CHARLES EDWARD IVES
In 1922 Charles Edward Ives self-published a discreet, dark blue-wrappered volume which contained a very
personal testament. None of the 114 SONGS (as the edition was titled), which Ives had selected, edited, and
ordered with great care, had ever before been issued. In the Afterword to the collection, the composer defended
this sally into print after years of public silence as an opportunity to evade a question somewhat embarrassing
to answer: "Why do you write so much which no one ever sees?"
Throughout the thirty years of a creative life which left a legacy of highly original orchestral, piano, choral,
and chamber works as well, Charles Ives continued to compose songs--some 150 by the time he abandoned composition
altogether in early 1920's. Publishing them, Ives quipped, was an act of cleaning house--an ambivalent effort,
both apologetic and proud, to lay before a public he distrusted the autobiographical leaves of his soul.
Born in Danbury, Connecticut in 1874 to a prominent and respected New England family (generations of Iveses and
Brewsters had distinguished themselves in commerce, law, and civic affairs), Charles E. Ives inherited his love of
music from his father George, who had been the youngest Union bandmaster in the Civil War and who had passed his
later years organizing Danbury's musical life. The sounds of the cornet George played and the brass bands he led,
the unorthodox harmonic exercises he practiced at home, the tunes of Stephen Foster,
and the revivalist hymns of 19th
century camp meetings--these were the father's gift to the son for whom he dreamed of an illustrious creative career.
Yale & Marriage
Following a family tradition, "Charlie" matriculated at Yale where he earned income as a church organist, studied
composition with Horatio Parker, and immersed himself for a time in the sensibilities of European Romanticism. Upon his
being graduated from Yale, Ives passed 1888-1907 in New York City, sharing with college friends a series of apartments
collectively known as "Poverty Flat." There he continued to work as an organist and to compose in earnest, while he also
began to court Harmony Twichell, the sister of his Yale classmate David. Harmony, whom he married in 1908, inaugurated
a new phase in Ives' life. She shared with her husband a passion for poetry and an abiding faith in the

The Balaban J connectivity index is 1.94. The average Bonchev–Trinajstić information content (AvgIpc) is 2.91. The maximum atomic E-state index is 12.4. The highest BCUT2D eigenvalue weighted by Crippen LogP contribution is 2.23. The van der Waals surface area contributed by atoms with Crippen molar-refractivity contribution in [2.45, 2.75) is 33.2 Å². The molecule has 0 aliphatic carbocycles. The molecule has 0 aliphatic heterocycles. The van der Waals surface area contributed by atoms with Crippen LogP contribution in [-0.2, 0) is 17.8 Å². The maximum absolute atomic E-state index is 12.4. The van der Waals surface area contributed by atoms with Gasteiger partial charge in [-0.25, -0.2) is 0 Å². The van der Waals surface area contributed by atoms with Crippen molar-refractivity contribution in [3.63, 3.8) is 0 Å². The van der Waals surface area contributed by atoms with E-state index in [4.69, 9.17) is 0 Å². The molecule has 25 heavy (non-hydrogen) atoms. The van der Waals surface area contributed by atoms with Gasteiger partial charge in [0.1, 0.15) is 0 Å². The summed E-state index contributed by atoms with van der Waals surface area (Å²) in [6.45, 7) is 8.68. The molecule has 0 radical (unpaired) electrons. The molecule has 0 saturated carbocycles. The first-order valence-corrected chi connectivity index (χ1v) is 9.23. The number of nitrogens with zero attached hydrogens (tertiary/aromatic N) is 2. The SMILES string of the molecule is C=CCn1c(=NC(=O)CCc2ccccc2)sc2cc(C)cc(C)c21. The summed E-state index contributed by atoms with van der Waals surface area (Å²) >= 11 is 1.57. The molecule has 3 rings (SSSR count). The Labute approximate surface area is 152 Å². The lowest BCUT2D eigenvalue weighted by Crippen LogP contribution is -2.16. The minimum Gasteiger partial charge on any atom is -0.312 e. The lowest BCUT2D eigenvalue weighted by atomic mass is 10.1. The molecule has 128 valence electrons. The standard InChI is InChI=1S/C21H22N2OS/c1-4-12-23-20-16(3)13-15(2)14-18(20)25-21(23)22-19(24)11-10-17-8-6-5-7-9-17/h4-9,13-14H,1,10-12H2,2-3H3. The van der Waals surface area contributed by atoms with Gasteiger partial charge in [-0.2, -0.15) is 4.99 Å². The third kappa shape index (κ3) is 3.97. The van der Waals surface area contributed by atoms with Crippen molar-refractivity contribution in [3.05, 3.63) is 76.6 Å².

Transcendentalist tradition, and she protected a place in their life for Ives, the composer, throughout the long years
during which he led the double life of an insurance executive and a musician. Besides the serenity and nurturing
love she brought Ives, Harmony Twichell sparked his creative genius and nursed its flame for as long as he was
able to sustain its force.
Ives' creative journey is replete with miracles and mysteries. Though his Muse deserted him when he was only in his
forties, Ives was, neverthless, able to achieve an extraordinary degree of quality and originality in the three decades
during which his creative faculties flourished.
And while his bifurcate life may have isolated him from the mainstream
of musical America, the material success his business brought gave him the freedom to forge from his musical, poetic,
intellectual, and spiritual roots a ruggedly individual, sometimes quirky, always startlingly fresh voice that places
his art at the summit of American music.
The Housatonic River at Stockbridge,MA.
Perhaps nowhere more so than in his songs can the myriad of Ives' inspirations be heard--from German, French, and
English Romanticism to the secular and religious Yankee tunes to Anglo-American ballads and parlor songs. Layering these
subliminal sources together with flights of unprecedented melodic and harmonic originality, the composer managed to
create an eclectic personal and communal American diary.
Listen to "Circus Band" in the Songbook
Song for Ives served as a medium of creative dialogue--not only
in the literal sense of narrative and lyrical communication between performer and audience, but also in the figurative
one of a composer's conversation with the Self. The immediacy and relative brevity of the song form permitted Ives to
remove his usual mask of well-bred reserve and to liberate a litany of uninhibited emotions in miniature carols which
chronicle daily joys, sorrows, discoveries, and milestones.
Listen to "The Housatonic at Stockbridge" in the Songbook
That Ives saw his edition of the 114 SONGS as a consciously ordered progression of musical and poetic thoughts is clear
from the care which he took to arrange the works. Ives' choice to open with one of his last completed songs, EVENING, and
to close with his first known composition, SLOW MARCH, reflects the composer's desire to embark on an autobiographical
journey. Between these bookends Ives creates a multi-layered arrangement of melodies that reads simultaneously in linear
and cyclical fashion. The songs march progressively through recollection, reality and anticipation--through past,
present, and future, as it were--at the same time that they meander cyclically from later life back to the childhood of
memory. More than becoming a sequential chronicle, however, Ives has, in fact, created, as his biographer Stuart Feder
observed, a Book of Hours. The songs-114 and beyond--are a series of episodic moments linked by the tenuous threads
of memory. Taken together they chart an existential voyage which begins in temporal sensations and events and segues
to the greater metaphysical passage.